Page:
Health care, including the concept of “Medicare for All,” will be a prominent issue for Democrats eyeing presidential bids in 2020. Potential candidates include Sens. Kirsten Gillibrand (D-N.Y.), Cory Booker (D-N.J.), and Elizabeth Warren (D-Mass.). One complication is that the term “Medicare for All” doesn’t have a single definition. To Sen. Bernie Sanders (I-Vt.), it means the elimination of private insurance and the establishment of a single national program. To others, it means an option to buy into the existing Medicare program, which many Republicans support. The extremely polarizing single-payer concept proposed by Sen. Sanders is gaining steam.
According to Sen. Sanders in the essay “Medicare for All: Leaving No One Behind,” his plan would create a federally administered single-payer healthcare program, or comprehensive coverage for all Americans. It would cover the entire continuum of health care, from inpatient to outpatient care; preventive to emergency care; primary care to specialty care, including long-term and palliative care; vision, hearing, and oral health care; mental health and substance abuse services; and prescription medications, medical equipment, supplies, diagnostics, and treatments. Patients would be able to choose healthcare providers without worrying about whether they are in network. All a patient would have to do is go to a doctor and show an insurance card. There would be “no more copays, no more deductions, and no more fighting with insurance companies when they fail to pay for charges.”
Opponents say the single-payer system is cost prohibitive. It would result in higher taxes and cut payments to hospitals and doctors by as much as 40 percent. The plan calls for hospitals and doctors to be paid at Medicare rates, which are reduced from private insurance rates. Even Sen. Sanders admits that “there will be pain” if the nation adopts the system he favors. On the presidential campaign trail in 2016, he said the plan would cost $1.4 trillion per year. To pay for it, he called for a new 2.2 percent income tax, a 6.2 percent tax on employers, and higher taxes on the wealthy. An independent analysis of Sen. Sanders’ plan, conducted by the left-leaning Urban Institute, estimated that it would cost $32 trillion in projected government expenditures over 10 years. Critics also say that single-payer systems would ration care and force patients to wait for treatment.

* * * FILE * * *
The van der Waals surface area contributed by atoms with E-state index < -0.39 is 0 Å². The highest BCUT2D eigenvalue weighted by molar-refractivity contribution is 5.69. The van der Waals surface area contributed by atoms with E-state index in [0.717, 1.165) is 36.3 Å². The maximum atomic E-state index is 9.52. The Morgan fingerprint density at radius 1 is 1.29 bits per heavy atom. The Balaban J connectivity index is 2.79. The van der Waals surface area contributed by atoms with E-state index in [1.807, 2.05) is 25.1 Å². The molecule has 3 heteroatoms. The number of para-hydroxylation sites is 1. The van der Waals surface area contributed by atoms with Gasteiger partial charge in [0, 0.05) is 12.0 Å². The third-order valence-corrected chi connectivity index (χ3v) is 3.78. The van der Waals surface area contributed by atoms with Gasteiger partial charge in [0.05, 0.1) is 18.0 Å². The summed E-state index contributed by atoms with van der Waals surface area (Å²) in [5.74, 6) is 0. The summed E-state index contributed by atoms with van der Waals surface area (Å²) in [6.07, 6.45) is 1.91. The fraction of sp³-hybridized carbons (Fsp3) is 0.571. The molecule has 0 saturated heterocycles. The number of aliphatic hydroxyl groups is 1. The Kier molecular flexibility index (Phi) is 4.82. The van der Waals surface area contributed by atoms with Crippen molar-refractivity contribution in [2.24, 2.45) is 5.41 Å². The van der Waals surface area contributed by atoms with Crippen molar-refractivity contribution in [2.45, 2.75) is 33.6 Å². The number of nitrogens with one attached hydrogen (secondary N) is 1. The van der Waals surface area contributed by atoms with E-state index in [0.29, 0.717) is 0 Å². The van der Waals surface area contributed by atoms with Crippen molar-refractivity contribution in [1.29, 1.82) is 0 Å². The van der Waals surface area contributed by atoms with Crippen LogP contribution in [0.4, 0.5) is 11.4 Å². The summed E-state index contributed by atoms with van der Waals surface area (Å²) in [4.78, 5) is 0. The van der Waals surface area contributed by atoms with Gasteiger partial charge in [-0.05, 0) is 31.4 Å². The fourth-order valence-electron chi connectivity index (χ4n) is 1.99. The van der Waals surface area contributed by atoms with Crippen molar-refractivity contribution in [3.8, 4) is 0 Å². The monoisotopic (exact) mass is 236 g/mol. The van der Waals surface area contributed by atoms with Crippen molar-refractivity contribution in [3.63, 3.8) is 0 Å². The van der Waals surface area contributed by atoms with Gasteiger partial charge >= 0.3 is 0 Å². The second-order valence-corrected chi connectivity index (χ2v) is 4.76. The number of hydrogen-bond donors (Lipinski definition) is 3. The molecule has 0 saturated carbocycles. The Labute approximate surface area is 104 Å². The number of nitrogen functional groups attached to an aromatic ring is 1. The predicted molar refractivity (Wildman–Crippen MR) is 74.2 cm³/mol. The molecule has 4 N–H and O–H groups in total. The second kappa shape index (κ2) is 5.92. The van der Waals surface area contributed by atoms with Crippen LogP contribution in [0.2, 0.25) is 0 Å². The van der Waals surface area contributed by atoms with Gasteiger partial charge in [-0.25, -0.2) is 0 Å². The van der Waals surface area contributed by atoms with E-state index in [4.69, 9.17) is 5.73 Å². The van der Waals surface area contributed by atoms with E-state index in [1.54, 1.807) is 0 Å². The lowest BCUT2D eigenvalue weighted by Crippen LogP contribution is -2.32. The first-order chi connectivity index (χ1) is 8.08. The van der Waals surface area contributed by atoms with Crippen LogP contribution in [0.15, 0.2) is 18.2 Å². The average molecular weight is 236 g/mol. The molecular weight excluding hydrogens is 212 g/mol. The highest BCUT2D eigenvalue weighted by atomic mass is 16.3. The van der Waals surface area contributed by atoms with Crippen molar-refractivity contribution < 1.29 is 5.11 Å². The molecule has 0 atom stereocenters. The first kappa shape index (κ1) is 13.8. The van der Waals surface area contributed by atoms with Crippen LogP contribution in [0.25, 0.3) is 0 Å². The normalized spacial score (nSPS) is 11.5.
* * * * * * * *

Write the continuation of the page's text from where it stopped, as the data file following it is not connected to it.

To put this in perspective, the United States can barely afford its existing healthcare obligations. In 2017, the federal government spent more than $700 billion on Medicare—a 65 percent increase over the past 10 years. Annual costs per capita are expected to increase by 4.6 percent over the next decade. The latest Medicare Trustees report, released in June, reported that the Part A Trust Fund, which covers payment for hospital care, will be depleted in 2026—three years earlier than previously projected.
On the other hand, Matt Brueing, of the People’s Policy Project, notes that one key selling point of a single-payer system is that it spares physicians the reams of paperwork they have to contend with under the current private insurance system. He says that U.S. physicians could reduce their administrative time to Canadian levels and that healthcare spending would fall by more than 11 percent.
Other experts, however, such as Deane Waldman, MD, MBA, a retired pediatric cardiologist and director of the Center for Health Care Policy at the nonprofit Texas Public Policy Foundation, say the likely cuts to provider rates mean “physicians would be paid a salary they simply will not and frankly cannot afford to accept—not with medical student loans averaging more than $183,000 at graduation and 60 to 70 percent overhead costs for a primary care doctor’s office. Doctors will simply retire or find more remunerative, nonclinical work in research or administration.”
Julia Williams is a senior manager in the AAOS OGR.